Arizona reports 2,020 new COVID-19 cases but no new deaths

Arizona health officials are reporting 2,020 new confirmed COVID-19 cases but no new deaths.

The state Department of Health Services released its latest dashboard data on Sept. 20. It brings Arizona’s totals since the pandemic began to 1,068,823 cases and 19,513 deaths.

Hospitalizations decreased slightly from a day earlier and were 1,894 statewide as of Sunday.

Currently, 57.4% of the state’s vaccine-eligible population — or more than 4.1 million people — has been at least partially vaccinated.

Expert believes COVID-19 crisis may soon be over in Arizona

Will Humble with the Arizona Public Health Association says delta variant is the dominant strain that is circulating in Arizona. While there are other COVID-19 variants, such as Mu and Lambda, that have been identified, none are as transmissible as Delta.

Humble says Delta is in a downward trend, but now, the wild card is whether a nee COVID-19 variant will come out of the developing world, which ahs the lowest recorded vaccinations.

"Those are precisely the kind of environments that are ripe for developing new strains, and God forbid one of those is a strain that escapes the antibodies that we’ve all develop through getting vaccinated," said Humble. "I don’t know if that’s gonna happen, but it could happen, so that’s just a big wildcard."

If a new variant does not happen, Humble believes the delta variant might be the last big wave Arizonans will see, and COVID-19 will become an endemic illness, especially as Arizonans continue to get vaccinated.

This transmission electron microscope image shows SARS-CoV-2, the virus that causes COVID-19. (NIAID-RML)

MORE: Coronavirus in Arizona: Latest case numbers

Some venues to require vaccination proof or negative COVID-19 test

With the highly contagious delta variant driving up case counts, more live music venues around the state are requiring proof of vaccination or a negative COVID-19 test.

At least 17 places from small lounges to Fox Tucson Theatre and Celebrity Theatre in Phoenix are making it mandatory for entry. Guests can either show physical or digital proof.

Some of the venue owners say the request is coming from the musical talent.

LIST: More than a dozen Arizona venues requiring COVID-19 vaccines, negative tests


In order to protect yourself from a possible infection, the CDC recommends: 

  • Avoid close contact with people who are sick.
  • Avoid touching your eyes, nose, and mouth.
  • Stay home when you are sick.
  • Cover your cough or sneeze with a tissue, then throw the tissue in the trash.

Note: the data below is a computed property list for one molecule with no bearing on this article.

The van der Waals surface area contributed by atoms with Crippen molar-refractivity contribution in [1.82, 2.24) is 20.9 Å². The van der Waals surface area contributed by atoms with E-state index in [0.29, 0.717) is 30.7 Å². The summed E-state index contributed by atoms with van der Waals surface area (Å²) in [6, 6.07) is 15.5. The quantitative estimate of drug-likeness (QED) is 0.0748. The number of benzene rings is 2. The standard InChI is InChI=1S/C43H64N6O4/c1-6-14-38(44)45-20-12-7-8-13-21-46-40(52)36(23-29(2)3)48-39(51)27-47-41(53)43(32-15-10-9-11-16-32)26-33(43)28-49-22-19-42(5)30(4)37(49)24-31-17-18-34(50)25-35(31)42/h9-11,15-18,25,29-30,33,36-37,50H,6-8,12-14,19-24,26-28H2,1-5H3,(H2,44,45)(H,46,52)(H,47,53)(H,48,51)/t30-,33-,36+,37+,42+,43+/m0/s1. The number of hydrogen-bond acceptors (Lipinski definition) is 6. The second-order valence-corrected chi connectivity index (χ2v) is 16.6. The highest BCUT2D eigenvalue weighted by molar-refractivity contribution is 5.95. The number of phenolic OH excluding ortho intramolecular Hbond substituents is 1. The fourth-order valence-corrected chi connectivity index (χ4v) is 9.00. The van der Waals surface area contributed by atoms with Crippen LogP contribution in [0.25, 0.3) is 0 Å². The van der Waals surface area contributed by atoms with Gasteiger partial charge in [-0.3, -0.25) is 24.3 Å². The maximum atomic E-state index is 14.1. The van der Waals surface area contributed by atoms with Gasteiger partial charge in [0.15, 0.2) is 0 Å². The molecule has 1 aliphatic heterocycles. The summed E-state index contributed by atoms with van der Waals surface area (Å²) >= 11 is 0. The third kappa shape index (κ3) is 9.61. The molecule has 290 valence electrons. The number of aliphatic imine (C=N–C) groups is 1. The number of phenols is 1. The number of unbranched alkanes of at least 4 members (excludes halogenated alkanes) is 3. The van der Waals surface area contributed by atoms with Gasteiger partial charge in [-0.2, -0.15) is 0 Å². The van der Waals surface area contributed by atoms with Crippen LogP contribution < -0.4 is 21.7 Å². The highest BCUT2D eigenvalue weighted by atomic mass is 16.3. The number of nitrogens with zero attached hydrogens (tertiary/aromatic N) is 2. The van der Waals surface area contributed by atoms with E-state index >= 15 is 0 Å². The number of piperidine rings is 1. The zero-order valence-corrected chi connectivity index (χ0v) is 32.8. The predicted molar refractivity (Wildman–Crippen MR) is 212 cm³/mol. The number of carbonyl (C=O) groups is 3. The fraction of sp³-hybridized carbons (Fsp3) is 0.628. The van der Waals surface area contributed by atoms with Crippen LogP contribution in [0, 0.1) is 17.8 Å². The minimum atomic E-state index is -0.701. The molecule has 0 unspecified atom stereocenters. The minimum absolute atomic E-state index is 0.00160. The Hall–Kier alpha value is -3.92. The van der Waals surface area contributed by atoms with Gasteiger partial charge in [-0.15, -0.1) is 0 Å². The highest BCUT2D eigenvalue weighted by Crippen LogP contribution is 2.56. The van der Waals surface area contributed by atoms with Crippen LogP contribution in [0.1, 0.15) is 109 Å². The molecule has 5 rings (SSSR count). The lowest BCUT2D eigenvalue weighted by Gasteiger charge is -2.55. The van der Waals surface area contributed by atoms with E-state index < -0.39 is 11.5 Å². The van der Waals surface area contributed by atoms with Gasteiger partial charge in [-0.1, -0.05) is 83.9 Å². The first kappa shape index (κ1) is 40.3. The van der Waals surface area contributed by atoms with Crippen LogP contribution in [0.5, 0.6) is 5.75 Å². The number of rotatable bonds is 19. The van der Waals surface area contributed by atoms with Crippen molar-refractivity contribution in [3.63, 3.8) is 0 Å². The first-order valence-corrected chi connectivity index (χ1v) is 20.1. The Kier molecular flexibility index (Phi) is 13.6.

• Clean and disinfect frequently touched objects and surfaces using a regular household cleaning spray or wipe.
  • Cover your mouth and nose with a cloth face cover when around others
  • Wash your hands often with soap and water for at least 20 seconds, especially after going to the bathroom; before eating; and after blowing your nose, coughing, or sneezing.
  • Monitor your health daily

Symptoms for coronavirus COVID-19 include fever, coughing, and shortness of breath. These, of course, are similar to the common cold and flu. 

Expect a common cold to start out with a sore or scratchy throat, cough, runny and/or stuffy nose. Flu symptoms are more intense and usually come on suddenly, and can include a high fever. 

Symptoms of COVID-19 may appear more slowly. They usually include fever, a dry cough and noticeable shortness of breath, according to the World Health Organization. A minority of cases develop pneumonia, and the disease is especially worrisome for the elderly and those with other medical problems such as high blood pressure, obesity, diabetes or heart conditions.

RELATED: Is it the flu, a cold or COVID-19? Different viruses present similar symptoms

To protect yourself, wash your hands well and often, keep them away from your face, and avoid crowds and standing close to people.

And if you do find yourself showing any of these flu or coronavirus symptoms - don't go straight to your doctor's office. That just risks making more people sick, officials urge. Call ahead, and ask if you need to be seen and where.

More COVID-19 in Arizona news

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